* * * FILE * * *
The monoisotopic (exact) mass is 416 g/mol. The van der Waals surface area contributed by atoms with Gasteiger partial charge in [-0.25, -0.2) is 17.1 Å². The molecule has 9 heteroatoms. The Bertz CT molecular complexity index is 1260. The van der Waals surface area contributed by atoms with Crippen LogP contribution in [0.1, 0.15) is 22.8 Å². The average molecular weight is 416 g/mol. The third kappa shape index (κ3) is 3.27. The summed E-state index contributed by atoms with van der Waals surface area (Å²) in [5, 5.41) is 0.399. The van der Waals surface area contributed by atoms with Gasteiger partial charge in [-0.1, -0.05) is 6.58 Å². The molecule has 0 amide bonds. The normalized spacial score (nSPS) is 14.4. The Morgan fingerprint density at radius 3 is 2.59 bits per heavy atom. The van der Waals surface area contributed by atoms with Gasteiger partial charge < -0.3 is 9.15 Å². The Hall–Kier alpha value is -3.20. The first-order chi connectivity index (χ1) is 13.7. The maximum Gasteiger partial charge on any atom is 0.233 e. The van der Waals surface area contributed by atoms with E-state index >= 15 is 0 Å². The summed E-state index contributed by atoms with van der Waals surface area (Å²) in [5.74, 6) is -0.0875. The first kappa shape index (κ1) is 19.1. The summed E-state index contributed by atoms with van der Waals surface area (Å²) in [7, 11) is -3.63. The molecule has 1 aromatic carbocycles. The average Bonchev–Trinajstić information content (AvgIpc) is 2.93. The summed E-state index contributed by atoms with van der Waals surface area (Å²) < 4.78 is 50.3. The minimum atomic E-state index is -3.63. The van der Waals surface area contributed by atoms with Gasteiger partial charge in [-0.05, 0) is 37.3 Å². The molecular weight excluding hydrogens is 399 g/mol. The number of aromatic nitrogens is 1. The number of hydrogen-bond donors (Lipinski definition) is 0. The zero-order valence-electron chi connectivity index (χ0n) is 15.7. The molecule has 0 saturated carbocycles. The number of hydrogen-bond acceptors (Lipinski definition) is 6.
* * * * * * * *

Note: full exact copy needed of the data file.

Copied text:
The monoisotopic (exact) mass is 416 g/mol. The van der Waals surface area contributed by atoms with Gasteiger partial charge in [-0.25, -0.2) is 17.1 Å². The molecule has 9 heteroatoms. The Bertz CT molecular complexity index is 1260. The van der Waals surface area contributed by atoms with Crippen LogP contribution in [0.1, 0.15) is 22.8 Å². The average molecular weight is 416 g/mol. The third kappa shape index (κ3) is 3.27. The summed E-state index contributed by atoms with van der Waals surface area (Å²) in [5, 5.41) is 0.399. The van der Waals surface area contributed by atoms with Gasteiger partial charge in [-0.1, -0.05) is 6.58 Å². The molecule has 0 amide bonds. The normalized spacial score (nSPS) is 14.4. The Morgan fingerprint density at radius 3 is 2.59 bits per heavy atom. The van der Waals surface area contributed by atoms with Gasteiger partial charge < -0.3 is 9.15 Å². The Hall–Kier alpha value is -3.20. The first-order chi connectivity index (χ1) is 13.7. The maximum Gasteiger partial charge on any atom is 0.233 e. The van der Waals surface area contributed by atoms with E-state index >= 15 is 0 Å². The summed E-state index contributed by atoms with van der Waals surface area (Å²) in [5.74, 6) is -0.0875. The first kappa shape index (κ1) is 19.1. The summed E-state index contributed by atoms with van der Waals surface area (Å²) in [7, 11) is -3.63. The molecule has 1 aromatic carbocycles. The average Bonchev–Trinajstić information content (AvgIpc) is 2.93. The summed E-state index contributed by atoms with van der Waals surface area (Å²) < 4.78 is 50.3. The minimum atomic E-state index is -3.63. The van der Waals surface area contributed by atoms with Gasteiger partial charge in [-0.05, 0) is 37.3 Å². The molecular weight excluding hydrogens is 399 g/mol. The number of aromatic nitrogens is 1. The number of hydrogen-bond donors (Lipinski definition) is 0. The zero-order valence-electron chi connectivity index (χ0n) is 15.7. The molecule has 0 saturated carbocycles. The number of hydrogen-bond acceptors (Lipinski definition) is 6.